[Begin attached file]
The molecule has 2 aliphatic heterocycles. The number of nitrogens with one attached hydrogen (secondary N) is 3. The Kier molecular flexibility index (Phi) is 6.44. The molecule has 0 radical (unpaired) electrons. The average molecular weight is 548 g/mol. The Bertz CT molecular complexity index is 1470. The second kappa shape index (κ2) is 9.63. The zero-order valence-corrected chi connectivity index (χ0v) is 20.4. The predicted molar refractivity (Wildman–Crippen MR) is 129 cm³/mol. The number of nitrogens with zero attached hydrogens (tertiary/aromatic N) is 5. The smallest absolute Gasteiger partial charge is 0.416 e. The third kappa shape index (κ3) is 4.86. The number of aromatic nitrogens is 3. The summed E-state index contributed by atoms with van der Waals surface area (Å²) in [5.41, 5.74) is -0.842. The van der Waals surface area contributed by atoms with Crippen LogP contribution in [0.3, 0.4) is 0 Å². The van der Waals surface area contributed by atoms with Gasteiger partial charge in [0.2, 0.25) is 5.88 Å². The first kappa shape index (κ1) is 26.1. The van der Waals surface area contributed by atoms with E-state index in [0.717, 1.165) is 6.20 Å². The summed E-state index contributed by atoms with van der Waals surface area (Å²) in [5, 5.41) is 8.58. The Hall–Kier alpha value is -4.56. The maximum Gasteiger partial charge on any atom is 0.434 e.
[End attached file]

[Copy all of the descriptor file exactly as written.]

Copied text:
The molecule has 2 aliphatic heterocycles. The number of nitrogens with one attached hydrogen (secondary N) is 3. The Kier molecular flexibility index (Phi) is 6.44. The molecule has 0 radical (unpaired) electrons. The average molecular weight is 548 g/mol. The Bertz CT molecular complexity index is 1470. The second kappa shape index (κ2) is 9.63. The zero-order valence-corrected chi connectivity index (χ0v) is 20.4. The predicted molar refractivity (Wildman–Crippen MR) is 129 cm³/mol. The number of nitrogens with zero attached hydrogens (tertiary/aromatic N) is 5. The smallest absolute Gasteiger partial charge is 0.416 e. The third kappa shape index (κ3) is 4.86. The number of aromatic nitrogens is 3. The summed E-state index contributed by atoms with van der Waals surface area (Å²) in [5.41, 5.74) is -0.842. The van der Waals surface area contributed by atoms with Crippen LogP contribution in [0.3, 0.4) is 0 Å². The van der Waals surface area contributed by atoms with Gasteiger partial charge in [0.2, 0.25) is 5.88 Å². The first kappa shape index (κ1) is 26.1. The van der Waals surface area contributed by atoms with E-state index in [0.717, 1.165) is 6.20 Å². The summed E-state index contributed by atoms with van der Waals surface area (Å²) in [5, 5.41) is 8.58. The Hall–Kier alpha value is -4.56. The maximum Gasteiger partial charge on any atom is 0.434 e.